'Faith-Based' Aid At Two Agencies Hits $1.1 Billion, President Bush Boasts

Citing "faith-based" funding figures from two federal agencies, President George W. Bush has told clergy and charity workers in Los Angeles that it is essential for the government to work with religious groups.

Speaking at a White House-based conference on the faith-based initiative March 3, Bush insisted that religious groups should be able to access taxpayer money without watering down their sectarian nature.

"See, I believe this: It's hard to be a faith-based program if you can't practice faith," he said.

Bush went on to say that groups that take the money will not be permitted to proselytize or restrict their services to certain religious believers only.

"But one of the things that I can assure you," he added, "our intention is to make sure that you're able to practice your faith as you fulfill your mission.... We're working hard to make sure the regulations are not onerous."

During his remarks, Bush noted that in a one-year period there has been a $144-million increase in funding to faith-based groups through the Department of Housing and Urban Development and the Department of Health and Human Services. He said the agencies gave a total of $1.1 billion to faith-based organizations in 2003.

"It's not bad," said Bush. "It's a pretty good start."

He said he had told department heads to "make sure your faith-based offices that you have set up in your cabinets move the money out in a way that is that honors the executive order I signed."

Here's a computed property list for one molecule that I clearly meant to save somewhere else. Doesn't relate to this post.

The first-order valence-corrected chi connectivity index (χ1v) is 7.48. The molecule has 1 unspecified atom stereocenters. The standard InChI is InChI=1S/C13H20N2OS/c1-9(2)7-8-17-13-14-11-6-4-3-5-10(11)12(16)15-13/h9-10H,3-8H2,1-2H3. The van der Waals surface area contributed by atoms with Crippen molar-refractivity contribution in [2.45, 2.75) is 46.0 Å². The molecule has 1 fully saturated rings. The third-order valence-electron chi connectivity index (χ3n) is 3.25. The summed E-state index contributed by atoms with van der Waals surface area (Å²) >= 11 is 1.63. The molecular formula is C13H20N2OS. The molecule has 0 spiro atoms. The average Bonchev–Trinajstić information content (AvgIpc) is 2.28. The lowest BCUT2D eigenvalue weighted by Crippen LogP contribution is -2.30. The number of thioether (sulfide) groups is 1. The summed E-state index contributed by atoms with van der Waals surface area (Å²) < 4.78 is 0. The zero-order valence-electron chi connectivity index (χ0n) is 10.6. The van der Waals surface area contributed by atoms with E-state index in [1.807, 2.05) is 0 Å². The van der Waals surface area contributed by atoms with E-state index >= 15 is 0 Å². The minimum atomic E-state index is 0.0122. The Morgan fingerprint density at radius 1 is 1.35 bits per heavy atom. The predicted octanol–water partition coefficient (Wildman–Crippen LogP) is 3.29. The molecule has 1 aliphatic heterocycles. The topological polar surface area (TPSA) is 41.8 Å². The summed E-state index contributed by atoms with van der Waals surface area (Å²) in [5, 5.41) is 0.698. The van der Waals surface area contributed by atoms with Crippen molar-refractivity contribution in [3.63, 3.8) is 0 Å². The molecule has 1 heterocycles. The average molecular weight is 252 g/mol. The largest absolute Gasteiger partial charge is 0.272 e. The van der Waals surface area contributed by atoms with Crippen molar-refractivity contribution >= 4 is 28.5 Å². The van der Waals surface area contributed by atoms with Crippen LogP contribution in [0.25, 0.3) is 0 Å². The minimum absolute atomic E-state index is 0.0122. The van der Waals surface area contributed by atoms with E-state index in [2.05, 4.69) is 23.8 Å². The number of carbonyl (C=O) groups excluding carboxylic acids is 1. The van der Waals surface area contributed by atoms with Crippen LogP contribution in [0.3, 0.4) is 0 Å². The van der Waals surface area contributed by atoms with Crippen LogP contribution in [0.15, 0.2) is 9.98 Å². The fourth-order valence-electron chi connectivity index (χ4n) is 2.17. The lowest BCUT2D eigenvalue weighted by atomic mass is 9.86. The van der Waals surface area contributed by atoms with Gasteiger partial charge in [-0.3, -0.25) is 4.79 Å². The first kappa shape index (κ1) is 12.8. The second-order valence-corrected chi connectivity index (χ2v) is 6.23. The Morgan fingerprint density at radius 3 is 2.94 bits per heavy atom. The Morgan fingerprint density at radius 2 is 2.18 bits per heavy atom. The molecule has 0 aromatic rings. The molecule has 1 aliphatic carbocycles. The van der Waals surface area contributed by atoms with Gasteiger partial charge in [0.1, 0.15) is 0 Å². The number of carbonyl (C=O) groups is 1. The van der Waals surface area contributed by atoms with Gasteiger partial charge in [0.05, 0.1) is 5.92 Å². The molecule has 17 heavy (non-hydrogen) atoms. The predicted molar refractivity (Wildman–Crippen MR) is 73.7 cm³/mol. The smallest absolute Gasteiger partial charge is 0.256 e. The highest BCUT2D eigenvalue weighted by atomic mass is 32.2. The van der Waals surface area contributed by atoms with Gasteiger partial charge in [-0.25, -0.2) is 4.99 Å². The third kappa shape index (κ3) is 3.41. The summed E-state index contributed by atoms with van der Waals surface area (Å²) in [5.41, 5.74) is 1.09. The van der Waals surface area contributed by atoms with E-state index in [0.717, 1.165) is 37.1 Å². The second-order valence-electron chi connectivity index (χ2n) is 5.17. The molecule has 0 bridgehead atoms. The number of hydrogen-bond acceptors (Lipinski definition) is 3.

Bush told the crowd, "You're soldiers in the armies of compassion. You're people who have put on the mighty, mighty armor of the Almighty in order to save lives, one person at a time."

That same day, White House "Faith Czar" James Towey briefed reporters traveling with Bush on Air Force One. Towey bragged about the amount of tax aid going to religious organizations, noting the increase Bush talked about later in the day.

Towey, however, did not release faith-based aid figures from previous years. Thus, no one knows how much the Bush initiative has affected federal funding. Catholic Charities and other religiously affiliated groups have been receiving federal funds for decades, but the public money has theoretically been spent in compliance with significant church-state safeguards.

Towey also did not mention that the funding cited is not new money, but merely a reallocation of previously existing resources. Thus, at least some of the money awarded to new faith-based groups was taken from secular providers or other religious groups who were then denied aid or given reduced amounts.